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Summer, 2000 Newsletter - Main Article, page 1 of 2
  "Tea as a Philosophy of Life"
Part I: Tea Comes to Japan

   One can approach a study of Japan from several aspects. In today's technological world it is tempting to define Japan in terms of transistors and trade imbalances. However, the most fascinating era in Japan's history is arguably that which preceeded Commodore Perry's visit to Japan, which ultimately opened Japan to Western trade in 1859 after two hundred years of isolation.

   Between 1641 and 1859, trade with Japan was limited to the port city of Nagasaki, and only Dutch and Chinese ships were allowed access to her ports. The perception of Japan by the Western world was formed by the recorded observations of scientists and scholars accompanying the trading ships of The Dutch East India Company during that time. This was also the era in which the West was discovering tea, and Japanese tea was of special interest since the very style of preparation and consumption of tea in Japan seemed especially curious to foreigners. Curiosity soon led to fascination and, for a few, to an obsession with Cha-no-yu (the Japanese Tea Ceremony).

An early botanic drawing of a Japanese tea plant, produced by a Dutch botanist accompanying a Dutch East India Company trading ship (circa 1700).


(from Upton Tea Imports' collection)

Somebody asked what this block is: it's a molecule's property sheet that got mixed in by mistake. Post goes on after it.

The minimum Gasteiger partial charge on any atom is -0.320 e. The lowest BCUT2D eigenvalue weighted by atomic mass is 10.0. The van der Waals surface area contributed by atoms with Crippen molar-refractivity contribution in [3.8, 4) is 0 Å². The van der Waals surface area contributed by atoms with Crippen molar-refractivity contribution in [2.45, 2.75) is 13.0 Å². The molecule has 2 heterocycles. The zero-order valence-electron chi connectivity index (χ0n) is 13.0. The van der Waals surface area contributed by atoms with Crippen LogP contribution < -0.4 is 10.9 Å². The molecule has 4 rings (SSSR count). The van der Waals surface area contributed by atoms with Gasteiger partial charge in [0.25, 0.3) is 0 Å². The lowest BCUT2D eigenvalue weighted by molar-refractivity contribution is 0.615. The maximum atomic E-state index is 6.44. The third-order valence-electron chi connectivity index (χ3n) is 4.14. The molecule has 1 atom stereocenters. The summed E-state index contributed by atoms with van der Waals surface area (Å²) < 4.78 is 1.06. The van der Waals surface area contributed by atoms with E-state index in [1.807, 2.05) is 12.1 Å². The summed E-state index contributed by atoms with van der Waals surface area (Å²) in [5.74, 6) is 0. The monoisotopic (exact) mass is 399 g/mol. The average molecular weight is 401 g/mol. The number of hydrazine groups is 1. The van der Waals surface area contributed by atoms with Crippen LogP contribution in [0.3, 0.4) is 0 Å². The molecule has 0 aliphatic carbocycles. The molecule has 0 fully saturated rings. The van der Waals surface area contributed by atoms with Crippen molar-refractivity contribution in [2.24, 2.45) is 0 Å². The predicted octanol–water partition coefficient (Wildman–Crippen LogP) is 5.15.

The history of tea in Japan is in many ways a complete history of Japanese culture. In tracing the development of Cha-no-yu we can readily identify some of the most significant events that shaped Japanese traditions and tastes. In fact, Professor A. L. Sadler definitively states that "... Cha-no-yu may be considered an epitome of Japanese civilization...".

   Going back to the seventh century we find Japan eagerly exploring the cultural wealth of China which was flourishing under the T'ang dynasty (618-907 A.D.). Feared, respected, and admired, China was far ahead of the rest of Asia in many ways. Civil order, based on Confucianism, provided a few centuries of stability and growth. Major achievements in technology, philosophy, and the arts were countless. The dominant religion was Buddhism, and Buddhist monasteries were centers of aesthetic and spiritual enlightenment.

   Buddhism had already made its way to Japan via Korea by the middle of the sixth century. Japanese monks regularly accompanied the scholars and artists that went to China to study. Tea had been in use in China for well over a thousand years. It was widely used by Chinese Buddhist monks as an aid to meditation and as a Taoist based elixir of life. By the late eighth century (about 772 A.D.) Lu YŁ had completed his scholarly work Ch'a Ching (The Canon of Tea). This work, which codified the manufacture, preparation, and drinking of tea, became a standard text of Buddhist study in China and Japan. It is significant that Lu YŁ was raised in a Ch'an (Zen) Buddhist monastery, thus strengthening the association of Zen Buddhism and Tea. The earliest seeds of Cha-no-yu can be found in Lu YŁ's Ch'a Ching.

   Page 2 of this article
 Related Information:
   This current newsletter's homepage
   Part II: Tea and the Samurai
   Part III: Tea Becomes a Way
   Part IV: Advent of Thatched Hut Tea
   Part V: The Perfection of Cha-no-yu
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